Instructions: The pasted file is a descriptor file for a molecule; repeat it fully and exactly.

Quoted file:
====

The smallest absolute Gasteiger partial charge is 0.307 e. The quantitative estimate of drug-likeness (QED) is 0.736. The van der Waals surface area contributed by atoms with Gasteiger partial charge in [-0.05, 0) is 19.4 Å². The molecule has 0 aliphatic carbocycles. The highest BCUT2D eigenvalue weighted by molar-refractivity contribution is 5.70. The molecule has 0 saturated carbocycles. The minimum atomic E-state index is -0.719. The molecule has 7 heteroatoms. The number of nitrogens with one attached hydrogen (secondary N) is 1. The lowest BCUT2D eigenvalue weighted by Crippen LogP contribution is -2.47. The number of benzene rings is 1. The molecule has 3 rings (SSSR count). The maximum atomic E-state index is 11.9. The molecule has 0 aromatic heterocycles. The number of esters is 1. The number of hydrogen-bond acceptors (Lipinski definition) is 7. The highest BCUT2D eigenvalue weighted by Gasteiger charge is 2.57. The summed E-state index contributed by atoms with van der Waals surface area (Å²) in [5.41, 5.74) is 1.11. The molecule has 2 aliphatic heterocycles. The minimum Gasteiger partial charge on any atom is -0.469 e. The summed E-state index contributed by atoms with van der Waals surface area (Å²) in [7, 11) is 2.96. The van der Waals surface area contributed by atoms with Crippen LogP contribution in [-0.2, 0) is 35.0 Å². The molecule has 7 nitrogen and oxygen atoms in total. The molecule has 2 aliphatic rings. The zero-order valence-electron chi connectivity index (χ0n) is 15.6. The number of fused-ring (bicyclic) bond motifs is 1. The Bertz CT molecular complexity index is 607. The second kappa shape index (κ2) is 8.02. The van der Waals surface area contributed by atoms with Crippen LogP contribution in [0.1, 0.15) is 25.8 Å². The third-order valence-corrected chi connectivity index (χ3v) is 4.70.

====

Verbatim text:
The smallest absolute Gasteiger partial charge is 0.307 e. The quantitative estimate of drug-likeness (QED) is 0.736. The van der Waals surface area contributed by atoms with Gasteiger partial charge in [-0.05, 0) is 19.4 Å². The molecule has 0 aliphatic carbocycles. The highest BCUT2D eigenvalue weighted by molar-refractivity contribution is 5.70. The molecule has 0 saturated carbocycles. The minimum atomic E-state index is -0.719. The molecule has 7 heteroatoms. The number of nitrogens with one attached hydrogen (secondary N) is 1. The lowest BCUT2D eigenvalue weighted by Crippen LogP contribution is -2.47. The number of benzene rings is 1. The molecule has 3 rings (SSSR count). The maximum atomic E-state index is 11.9. The molecule has 0 aromatic heterocycles. The number of esters is 1. The number of hydrogen-bond acceptors (Lipinski definition) is 7. The highest BCUT2D eigenvalue weighted by Gasteiger charge is 2.57. The summed E-state index contributed by atoms with van der Waals surface area (Å²) in [5.41, 5.74) is 1.11. The molecule has 2 aliphatic heterocycles. The minimum Gasteiger partial charge on any atom is -0.469 e. The summed E-state index contributed by atoms with van der Waals surface area (Å²) in [7, 11) is 2.96. The van der Waals surface area contributed by atoms with Crippen LogP contribution in [-0.2, 0) is 35.0 Å². The molecule has 7 nitrogen and oxygen atoms in total. The molecule has 2 aliphatic rings. The zero-order valence-electron chi connectivity index (χ0n) is 15.6. The number of fused-ring (bicyclic) bond motifs is 1. The Bertz CT molecular complexity index is 607. The second kappa shape index (κ2) is 8.02. The van der Waals surface area contributed by atoms with Crippen LogP contribution in [0.1, 0.15) is 25.8 Å². The third-order valence-corrected chi connectivity index (χ3v) is 4.70.